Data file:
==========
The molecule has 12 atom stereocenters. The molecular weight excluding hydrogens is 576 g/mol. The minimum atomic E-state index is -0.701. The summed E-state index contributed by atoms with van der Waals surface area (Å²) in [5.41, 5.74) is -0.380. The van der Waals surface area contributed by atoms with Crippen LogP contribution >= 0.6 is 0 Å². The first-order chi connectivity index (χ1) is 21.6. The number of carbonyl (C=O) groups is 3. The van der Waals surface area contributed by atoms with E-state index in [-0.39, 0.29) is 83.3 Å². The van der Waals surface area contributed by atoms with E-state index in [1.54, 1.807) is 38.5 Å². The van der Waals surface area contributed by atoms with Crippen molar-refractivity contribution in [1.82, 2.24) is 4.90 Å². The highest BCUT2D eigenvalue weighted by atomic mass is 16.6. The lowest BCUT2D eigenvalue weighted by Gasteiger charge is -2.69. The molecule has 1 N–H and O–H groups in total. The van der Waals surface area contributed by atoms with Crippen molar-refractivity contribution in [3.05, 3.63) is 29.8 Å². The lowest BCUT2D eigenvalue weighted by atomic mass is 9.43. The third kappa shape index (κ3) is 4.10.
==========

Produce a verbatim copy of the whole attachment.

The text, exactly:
The molecule has 12 atom stereocenters. The molecular weight excluding hydrogens is 576 g/mol. The minimum atomic E-state index is -0.701. The summed E-state index contributed by atoms with van der Waals surface area (Å²) in [5.41, 5.74) is -0.380. The van der Waals surface area contributed by atoms with Crippen LogP contribution >= 0.6 is 0 Å². The first-order chi connectivity index (χ1) is 21.6. The number of carbonyl (C=O) groups is 3. The van der Waals surface area contributed by atoms with E-state index in [-0.39, 0.29) is 83.3 Å². The van der Waals surface area contributed by atoms with E-state index in [1.54, 1.807) is 38.5 Å². The van der Waals surface area contributed by atoms with Crippen molar-refractivity contribution in [1.82, 2.24) is 4.90 Å². The highest BCUT2D eigenvalue weighted by atomic mass is 16.6. The lowest BCUT2D eigenvalue weighted by Gasteiger charge is -2.69. The molecule has 1 N–H and O–H groups in total. The van der Waals surface area contributed by atoms with Crippen molar-refractivity contribution in [3.05, 3.63) is 29.8 Å². The lowest BCUT2D eigenvalue weighted by atomic mass is 9.43. The third kappa shape index (κ3) is 4.10.